Or if being really provocative: What if Spike Lee directed the Superbowl? In such a happening, what would our eyes have been treated to in that most entertaining of counter-factual no prize events?

Sunday, February 6, 2011

Superbowl Sunday Reflections: Don't Forget Doug Williams

Black professional athletes may still be a bunch of million dollar slaves, but Doug Williams was/is still THAT DUDE. I remember going to the barbershop that week and all the folks were still talking about Doug Williams' amazing performance. And not to be forgotten, this was still in a moment when respectable folks could publicly muse about the intellectual ability of black quarterbacks and their perceived lack of the acuity necessary to run a sophisticated NFL offense. How things change? (Or do they?)

Enjoy the game folks, I am more interested in the commercials than the teams playing (my beloved Pats done messed up again, but at least Tom Brady is the unanimous MVP...thank the fates that piece of human debris Michael Vick didn't get one vote from the press for that most high acknowledgment. There appears to be some little amount of justice in the world).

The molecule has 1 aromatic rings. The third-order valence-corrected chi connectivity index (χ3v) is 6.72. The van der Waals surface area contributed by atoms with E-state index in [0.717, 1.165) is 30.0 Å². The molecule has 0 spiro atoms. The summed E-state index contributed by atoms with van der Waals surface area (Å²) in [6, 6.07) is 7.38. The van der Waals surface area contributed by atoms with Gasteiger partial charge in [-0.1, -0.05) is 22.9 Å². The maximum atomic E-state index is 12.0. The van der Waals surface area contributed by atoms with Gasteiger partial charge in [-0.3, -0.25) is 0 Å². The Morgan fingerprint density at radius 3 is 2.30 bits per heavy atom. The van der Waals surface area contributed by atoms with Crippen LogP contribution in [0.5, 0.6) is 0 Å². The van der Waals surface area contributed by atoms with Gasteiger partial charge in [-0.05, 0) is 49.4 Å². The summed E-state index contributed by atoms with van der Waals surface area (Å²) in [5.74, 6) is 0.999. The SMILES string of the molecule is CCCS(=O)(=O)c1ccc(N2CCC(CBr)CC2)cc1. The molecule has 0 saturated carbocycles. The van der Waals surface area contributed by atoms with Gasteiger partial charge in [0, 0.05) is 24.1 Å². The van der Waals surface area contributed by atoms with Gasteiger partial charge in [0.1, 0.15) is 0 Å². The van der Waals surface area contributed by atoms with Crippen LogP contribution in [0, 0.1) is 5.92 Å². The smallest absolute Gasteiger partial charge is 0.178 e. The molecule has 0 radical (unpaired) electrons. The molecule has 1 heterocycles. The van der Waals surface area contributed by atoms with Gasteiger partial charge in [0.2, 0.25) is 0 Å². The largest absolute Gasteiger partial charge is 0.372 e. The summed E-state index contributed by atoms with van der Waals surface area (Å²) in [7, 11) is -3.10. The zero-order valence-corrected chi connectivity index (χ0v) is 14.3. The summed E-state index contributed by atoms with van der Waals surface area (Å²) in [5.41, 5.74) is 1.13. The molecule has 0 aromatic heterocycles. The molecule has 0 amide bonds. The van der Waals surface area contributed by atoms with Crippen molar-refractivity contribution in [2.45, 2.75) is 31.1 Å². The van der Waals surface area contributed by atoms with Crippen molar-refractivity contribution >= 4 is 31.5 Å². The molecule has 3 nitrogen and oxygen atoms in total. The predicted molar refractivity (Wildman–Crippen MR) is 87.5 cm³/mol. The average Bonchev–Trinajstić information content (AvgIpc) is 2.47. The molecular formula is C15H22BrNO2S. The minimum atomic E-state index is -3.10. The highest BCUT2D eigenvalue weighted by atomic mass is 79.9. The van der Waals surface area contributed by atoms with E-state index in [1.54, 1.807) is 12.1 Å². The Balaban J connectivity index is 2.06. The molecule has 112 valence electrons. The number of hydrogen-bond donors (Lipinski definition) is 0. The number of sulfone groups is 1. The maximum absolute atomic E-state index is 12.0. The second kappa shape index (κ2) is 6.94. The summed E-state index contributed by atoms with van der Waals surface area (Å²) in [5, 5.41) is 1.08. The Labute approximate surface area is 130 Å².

Have fun. Be safe.

Friday, February 4, 2011

American Pimp Does Black History Month

One day, far in the future, I will write the book Pimpin' and Reconstruction: Reflections on African American Deviance and Resistance in the Post Civil War South.

Just a quick reminder of sorts, that Black History is made by real people, some heroic, others despicable, and many who are just content to stand by the sidelines of history. We are "blues people." But, black folk are also everyday people. For my dollar, the luxury to be the latter has always been the real goal of the Black Freedom Struggle.

Thursday, February 3, 2011

Cornel West Brings the Funk of Black History Month to the Late Late Show

Cornel West, member of the high council in the Matrix films Black public intellectual, philosopher, and scholar performs his effortless genius negritude once more (and this is the paradox, like other great professionals he is so polished and practiced that the difficult is made to look easy).